Digitalisation of the planning system
This summer the Government launched a White Paper titled Planning for the Future consulting on a package of reforms to streamline and modernise the planning system in England. The proposed reforms are wide ranging and in some respects radical. The White Paper describes the existing planning system as "outdated", "ineffective" and a "relic from the middle of the 20th century" which is blamed for the failure to build sufficient homes in the right places.
The reforms aim to replace the current system with a simpler, clearer and faster system. At the same time the Government is promising to maintain sustainability standards and environmental protections whilst also placing greater emphasis on beautiful design. Many aspects of the White Paper have been met with strong objection but one aspect has been widely welcomed is the drive to modernise and digitalise the planning system.
The Government wants the system to become more efficient, with less discretion at planning application stage, and with standardised assessments.The Government wants the outcome of applications to become more predictable.
One of the ways to make planning applications less discretionary and more predictable is to move away from a complex, discretionary policy based system, towards a rules based system akin to a 'zonal' planning system.
The Government's other stated objective of creating simplicity is, in some respects at odds with a move towards a rules based system, which will require quite detailed planning rules to be drawn up. A clear example of the complexity of a rules based system can be seen in some of the new permitted development rights for residential development (and which may have a greater role to play under the reforms), which contains large swathes of conditions and limitations.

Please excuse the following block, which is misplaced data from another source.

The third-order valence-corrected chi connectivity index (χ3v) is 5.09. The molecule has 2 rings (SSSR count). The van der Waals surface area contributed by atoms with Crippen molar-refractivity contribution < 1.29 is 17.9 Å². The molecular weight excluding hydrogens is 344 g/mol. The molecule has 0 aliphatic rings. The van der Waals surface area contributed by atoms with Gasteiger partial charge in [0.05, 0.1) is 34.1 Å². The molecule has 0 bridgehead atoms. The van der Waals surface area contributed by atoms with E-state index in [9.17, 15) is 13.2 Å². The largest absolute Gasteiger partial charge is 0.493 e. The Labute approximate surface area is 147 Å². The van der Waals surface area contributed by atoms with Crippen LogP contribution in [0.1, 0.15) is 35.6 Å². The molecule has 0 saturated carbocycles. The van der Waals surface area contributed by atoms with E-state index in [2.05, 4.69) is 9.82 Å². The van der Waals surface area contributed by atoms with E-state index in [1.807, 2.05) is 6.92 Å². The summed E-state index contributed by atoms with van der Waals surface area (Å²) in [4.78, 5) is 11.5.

The Government considers that technology is key to implementing this new system effectively, moving from "a process based on documents to a process driven by data". The White Paper lauds the potential for automation and PropTech to resolve the complexities of the existing system. Digitalisation on a national scale is crucial to this aspiration. Local authorities will be required to roll out new systems and software on unprecedented scale. Local Plans will be shorter and map based, consultations will take place on accessible web based platforms and the public will interface via interactive data rich maps at the swipe of a touchscreen.
With a rules based system it is feasible that PropTech companies will be able to devise applications that will determine whether a proposal complies with the planning rules. Indeed, applications could be devised which assist in the design process, so that schemes can be designed in an optimum way and within the constraints of the rules.
Effective use of PropTech, touch screen technology and interactive 3D mapping undoubtedly has the potential to make the planning system more transparent and accessible to the public, particularly to demographics that are currently under represented within the system. However technology alone cannot make planning more accessible or more efficient - a system will only be as good as the information that goes into it. Those working within the system have a responsibility to ensure that the information presented is clear, accurate and jargon free. A significant challenge for the Government is ensuring that local authorities are sufficiently well resourced both to implement the digitalisation, but also then to maintain the system with accurate, up-to-date information in the years to come.
The Government aims to implement the reforms by 2024. Whilst some technology may be capable of fast rollout, implementing entirely new systems in every local authority will take significant resources. In practice a full digitisation of the system is likely to be a longer term aspiration. The reforms will also need to address the existing disparity between the resources available in different local authority areas. The White Paper does not discuss how to ensure that the proposals are implemented evenly, to ensure that all areas have access to the same quality technology. Addressing this issue may require a nationwide approach, as relying on individual authorities to implement their own programmes risks exacerbating the existing 'post-code lottery' and inconsistency of decision making.
Whilst developers will be able to turn to lawyers and architects to understand and design schemes based on even the most complex set of planning rules, the success of the Government's agenda will be significantly enhanced if technological solutions can be devised to navigate what could be a complex set of rules within a zonal planning system. The ability of technology to convert intricate rules into beautiful schemes is a real challenge both for rule makers, designers and the PropTech sector.